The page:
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Utilizing Self-supervised Representation and Novel Evaluation Methods in Spontaneous Speech Synthesis

Siyang Wang's Annual PhD Progress Seminar

Siyang Wang is a third-year PhD student at Division of Speech Music and Hearing at KTH. His research interest include various topics in speech and gesture synthesis, such as spontaneous speech synthesis, integrated speech and gesture synthesis, and evaluation of synthesis.

Time: Wed 2023-10-25 15.00 - 16.00

Location: Fantum (Lindstedtsvägen 24, floor 5, room no. 522)

Language: English

Contact:

Doctoral student: Siyang Wang

Abstract

I will share my recent work on two topics in spontaneous speech synthesis: (1) How and why to utilize self-supervised speech representations in spontaneous speech synthesis? (2) A set of novel evaluation methods that can be applied to spontaneous speech synthesis to better understand model performance. The dominant paradigm in text-to-speech (TTS) today is a so-alled "two-stage" pipeline approach, where the first stage, often called "acoustic model", predicts a pre-determined intermediate representation, and then the second stage, often called "vocoder", takes the generated intermediate representation from the first stage and outputs speech audio. Our work shows that replacing the intermediate representation from conventionally used mel-spectrogram to a self-supervised learning (SSL) speech representation such as wav2vec2.0 yields better spontaneous TTS. I will share how we arrived at this conclusion, as well as which SSL and which layer of each SSL is superior at this task. But how do we even know which model is better? I will talk about why evaluating spontaneous speech synthesis is difficult and in which aspects current evaluation methods are lacking. Several alternative evaluation methods I have worked on to remedy some of these aspects and corresponding studies will be presented. Specifcally, I will talk about assessing turn-taking cues in speech syntehsis automatically and evaluating how appropriate different TTS voices are in a social robotics scenario. This is my second PhD progress seminar.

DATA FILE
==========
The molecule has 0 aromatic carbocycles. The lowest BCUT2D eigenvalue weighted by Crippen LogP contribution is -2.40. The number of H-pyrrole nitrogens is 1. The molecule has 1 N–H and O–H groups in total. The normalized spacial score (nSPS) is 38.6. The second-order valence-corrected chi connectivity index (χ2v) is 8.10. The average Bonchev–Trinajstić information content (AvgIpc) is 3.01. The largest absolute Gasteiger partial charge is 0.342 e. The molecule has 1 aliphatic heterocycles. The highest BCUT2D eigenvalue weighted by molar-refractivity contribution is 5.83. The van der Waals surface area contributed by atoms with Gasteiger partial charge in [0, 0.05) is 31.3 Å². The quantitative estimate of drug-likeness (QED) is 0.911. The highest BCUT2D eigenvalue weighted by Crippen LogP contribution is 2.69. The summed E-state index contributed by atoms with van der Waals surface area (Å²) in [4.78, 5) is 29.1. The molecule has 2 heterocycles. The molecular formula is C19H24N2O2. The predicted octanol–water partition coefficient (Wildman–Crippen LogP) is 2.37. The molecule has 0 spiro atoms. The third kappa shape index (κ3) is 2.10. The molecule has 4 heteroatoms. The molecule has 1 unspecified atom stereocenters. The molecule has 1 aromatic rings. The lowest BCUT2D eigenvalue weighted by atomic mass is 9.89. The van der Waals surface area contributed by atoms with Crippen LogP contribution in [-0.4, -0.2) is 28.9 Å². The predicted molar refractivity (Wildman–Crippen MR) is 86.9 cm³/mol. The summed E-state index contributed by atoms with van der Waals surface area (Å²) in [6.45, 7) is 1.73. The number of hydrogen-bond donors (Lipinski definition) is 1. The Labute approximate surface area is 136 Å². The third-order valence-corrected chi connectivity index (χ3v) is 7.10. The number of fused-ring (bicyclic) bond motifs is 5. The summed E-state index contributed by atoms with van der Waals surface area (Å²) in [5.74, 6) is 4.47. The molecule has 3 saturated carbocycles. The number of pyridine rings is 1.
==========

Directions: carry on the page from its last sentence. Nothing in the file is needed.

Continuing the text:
Project credit: Digital Futures AAIS